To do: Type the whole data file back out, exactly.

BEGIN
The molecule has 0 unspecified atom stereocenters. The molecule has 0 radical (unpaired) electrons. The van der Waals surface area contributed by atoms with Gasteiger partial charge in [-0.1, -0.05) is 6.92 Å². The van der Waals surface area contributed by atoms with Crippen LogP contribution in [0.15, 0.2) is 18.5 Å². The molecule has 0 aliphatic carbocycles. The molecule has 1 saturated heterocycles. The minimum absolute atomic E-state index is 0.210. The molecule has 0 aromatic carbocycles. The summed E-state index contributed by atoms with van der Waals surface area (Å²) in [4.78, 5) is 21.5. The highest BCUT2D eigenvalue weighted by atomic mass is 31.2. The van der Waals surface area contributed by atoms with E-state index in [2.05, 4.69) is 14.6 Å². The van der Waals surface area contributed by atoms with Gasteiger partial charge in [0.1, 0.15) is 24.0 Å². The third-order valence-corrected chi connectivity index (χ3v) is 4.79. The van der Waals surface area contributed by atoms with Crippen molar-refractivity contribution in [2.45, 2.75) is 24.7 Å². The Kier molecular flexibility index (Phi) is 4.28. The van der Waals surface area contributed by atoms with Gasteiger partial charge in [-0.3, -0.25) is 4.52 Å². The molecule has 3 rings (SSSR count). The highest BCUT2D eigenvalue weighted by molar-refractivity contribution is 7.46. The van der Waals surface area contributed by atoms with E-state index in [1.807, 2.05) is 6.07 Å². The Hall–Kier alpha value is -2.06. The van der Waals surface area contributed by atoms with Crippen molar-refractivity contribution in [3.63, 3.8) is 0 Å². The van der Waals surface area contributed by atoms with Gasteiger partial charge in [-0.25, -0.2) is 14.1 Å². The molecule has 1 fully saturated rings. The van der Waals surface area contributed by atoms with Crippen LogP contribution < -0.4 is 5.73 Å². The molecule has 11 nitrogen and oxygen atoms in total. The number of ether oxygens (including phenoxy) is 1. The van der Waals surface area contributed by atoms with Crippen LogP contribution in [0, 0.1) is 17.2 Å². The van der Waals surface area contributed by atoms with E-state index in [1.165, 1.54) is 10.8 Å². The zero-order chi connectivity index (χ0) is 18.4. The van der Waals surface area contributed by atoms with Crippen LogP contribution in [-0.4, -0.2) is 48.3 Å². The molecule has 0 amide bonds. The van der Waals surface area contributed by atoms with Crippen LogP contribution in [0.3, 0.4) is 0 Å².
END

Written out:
The molecule has 0 unspecified atom stereocenters. The molecule has 0 radical (unpaired) electrons. The van der Waals surface area contributed by atoms with Gasteiger partial charge in [-0.1, -0.05) is 6.92 Å². The van der Waals surface area contributed by atoms with Crippen LogP contribution in [0.15, 0.2) is 18.5 Å². The molecule has 0 aliphatic carbocycles. The molecule has 1 saturated heterocycles. The minimum absolute atomic E-state index is 0.210. The molecule has 0 aromatic carbocycles. The summed E-state index contributed by atoms with van der Waals surface area (Å²) in [4.78, 5) is 21.5. The highest BCUT2D eigenvalue weighted by atomic mass is 31.2. The van der Waals surface area contributed by atoms with E-state index in [2.05, 4.69) is 14.6 Å². The van der Waals surface area contributed by atoms with Gasteiger partial charge in [0.1, 0.15) is 24.0 Å². The third-order valence-corrected chi connectivity index (χ3v) is 4.79. The van der Waals surface area contributed by atoms with Crippen molar-refractivity contribution in [2.45, 2.75) is 24.7 Å². The Kier molecular flexibility index (Phi) is 4.28. The van der Waals surface area contributed by atoms with Gasteiger partial charge in [-0.3, -0.25) is 4.52 Å². The molecule has 3 rings (SSSR count). The highest BCUT2D eigenvalue weighted by molar-refractivity contribution is 7.46. The van der Waals surface area contributed by atoms with E-state index in [1.807, 2.05) is 6.07 Å². The Hall–Kier alpha value is -2.06. The van der Waals surface area contributed by atoms with Crippen molar-refractivity contribution in [3.63, 3.8) is 0 Å². The van der Waals surface area contributed by atoms with Gasteiger partial charge in [-0.25, -0.2) is 14.1 Å². The molecule has 1 fully saturated rings. The van der Waals surface area contributed by atoms with Crippen LogP contribution < -0.4 is 5.73 Å². The molecule has 11 nitrogen and oxygen atoms in total. The number of ether oxygens (including phenoxy) is 1. The van der Waals surface area contributed by atoms with Crippen LogP contribution in [0, 0.1) is 17.2 Å². The van der Waals surface area contributed by atoms with E-state index in [1.165, 1.54) is 10.8 Å². The zero-order chi connectivity index (χ0) is 18.4. The van der Waals surface area contributed by atoms with Crippen LogP contribution in [-0.4, -0.2) is 48.3 Å². The molecule has 0 amide bonds. The van der Waals surface area contributed by atoms with Crippen LogP contribution in [0.3, 0.4) is 0 Å².